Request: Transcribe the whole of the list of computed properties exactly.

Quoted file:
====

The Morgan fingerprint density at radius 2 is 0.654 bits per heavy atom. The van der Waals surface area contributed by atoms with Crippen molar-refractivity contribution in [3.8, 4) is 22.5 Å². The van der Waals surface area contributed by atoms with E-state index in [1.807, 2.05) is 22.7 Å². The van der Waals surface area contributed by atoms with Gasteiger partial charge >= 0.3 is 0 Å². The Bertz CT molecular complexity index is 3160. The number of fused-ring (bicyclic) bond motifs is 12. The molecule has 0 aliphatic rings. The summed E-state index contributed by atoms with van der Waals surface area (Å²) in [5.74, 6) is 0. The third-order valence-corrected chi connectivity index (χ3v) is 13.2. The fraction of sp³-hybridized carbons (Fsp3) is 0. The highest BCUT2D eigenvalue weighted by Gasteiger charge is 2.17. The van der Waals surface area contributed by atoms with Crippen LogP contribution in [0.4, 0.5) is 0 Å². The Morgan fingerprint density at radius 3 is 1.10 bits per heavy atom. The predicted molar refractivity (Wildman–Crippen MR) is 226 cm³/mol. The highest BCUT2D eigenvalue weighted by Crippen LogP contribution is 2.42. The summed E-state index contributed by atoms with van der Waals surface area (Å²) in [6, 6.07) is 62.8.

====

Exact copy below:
The Morgan fingerprint density at radius 2 is 0.654 bits per heavy atom. The van der Waals surface area contributed by atoms with Crippen molar-refractivity contribution in [3.8, 4) is 22.5 Å². The van der Waals surface area contributed by atoms with E-state index in [1.807, 2.05) is 22.7 Å². The van der Waals surface area contributed by atoms with Gasteiger partial charge >= 0.3 is 0 Å². The Bertz CT molecular complexity index is 3160. The number of fused-ring (bicyclic) bond motifs is 12. The molecule has 0 aliphatic rings. The summed E-state index contributed by atoms with van der Waals surface area (Å²) in [5.74, 6) is 0. The third-order valence-corrected chi connectivity index (χ3v) is 13.2. The fraction of sp³-hybridized carbons (Fsp3) is 0. The highest BCUT2D eigenvalue weighted by Gasteiger charge is 2.17. The van der Waals surface area contributed by atoms with Crippen LogP contribution in [0.4, 0.5) is 0 Å². The Morgan fingerprint density at radius 3 is 1.10 bits per heavy atom. The predicted molar refractivity (Wildman–Crippen MR) is 226 cm³/mol. The highest BCUT2D eigenvalue weighted by Crippen LogP contribution is 2.42. The summed E-state index contributed by atoms with van der Waals surface area (Å²) in [6, 6.07) is 62.8.